So the narrative about the injury to Hill being the problem may well be wrong, at least partly, but that injuries in general have been the main problem is probably correct.

  2. BigCougar

    December 3, 2014 at 6:45 pm

    “BYU has oddly gone from having a shaky offense and strong defenses from 2011 to 2013 to the opposite in 2014. Being good at both is obviously really hard.”


    It’s obviously hard for Bronco Mendenhall, other schools don’t seem to have a problem. For Bronco this has been a problem going back to 2010. He only seems to be able to manage one half of a team each year. We lost games and had seasons affected in the past 5 seasons due to not having an adequate PK, not having an adequate #1 QB, not having an adequate OL, no depth at QB, etc. These are repeating themes. The one thing that’s been consistent is the defense (since the firing of Jaime Hill) and now that’s not the case anymore.

    I think Bronco has hit his ceiling as HC. Are we okay with BYU being a 7.5 win program (playing very light schedules) or do we want a little more than that?

    • juliusand1

      December 4, 2014 at 12:08 pm

      I think people are being overly pessimistic about Bronco. Bronco’s teams have averaged 9 wins a season over his 10 years as HC, and 8.2 wins over the last 5. You say other schools do not have a problem fielding good offense and good defense at the same time. Over the last 5 seasons, only 5 teams have finished (or are currently) in the AP Top 25 all five seasons: Alabama, FSU, Oregon, Oklahoma, & LSU. Of those currently in the AP Top 25, only 6 have been able to do it 4 of the last 5 seasons. Only 7 current teams have done it 3 of the last 5. That is only 18 of 117+ teams that are showing much positive consistency over the last 5 years. Historically good teams like Texas, ND, Florida, Michigan, and USC have only finished top 25 once or twice in the last 5 years. It is most definitely harder than you make it sound.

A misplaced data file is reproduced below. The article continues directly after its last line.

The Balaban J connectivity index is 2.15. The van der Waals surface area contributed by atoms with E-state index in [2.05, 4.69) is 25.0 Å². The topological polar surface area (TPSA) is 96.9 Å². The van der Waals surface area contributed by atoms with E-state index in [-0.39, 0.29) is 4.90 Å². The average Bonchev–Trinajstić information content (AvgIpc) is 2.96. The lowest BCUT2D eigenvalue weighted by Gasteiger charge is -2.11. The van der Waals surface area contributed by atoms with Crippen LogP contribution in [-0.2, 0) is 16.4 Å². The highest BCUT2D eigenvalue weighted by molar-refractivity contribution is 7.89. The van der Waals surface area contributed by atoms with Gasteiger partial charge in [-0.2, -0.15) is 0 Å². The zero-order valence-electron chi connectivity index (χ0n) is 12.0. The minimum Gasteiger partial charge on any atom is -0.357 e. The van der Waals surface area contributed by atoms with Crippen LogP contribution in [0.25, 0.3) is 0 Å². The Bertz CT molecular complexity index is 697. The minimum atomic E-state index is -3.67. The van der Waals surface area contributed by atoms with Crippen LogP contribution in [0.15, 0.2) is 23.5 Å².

Compare, if you will, LaVell and Bronco. LaVell guided BYU to 22 bowl games over 29 years. BYU only won seven, SEVEN of those games. So BYU beat up on WAC teams and generally lost to the better competition found in bowl games. Bronco has lead BYU to bowl games in each of his ten years as HC, and won 6 with one left to play. He can match LaVell’s Bowl win count with a win in 3 weeks in a third of the time. I grant you that getting into a bowl has been easier for all teams during Bronco’s tenure than it was during LaVell’s. But I would say that Bronco got to bowls against stiffer competition than LaVell did. The bottom half of the MWC was just as bad as that of the WAC, but the upper half of the MWC was way better than that of the WAC, especially during the 80s.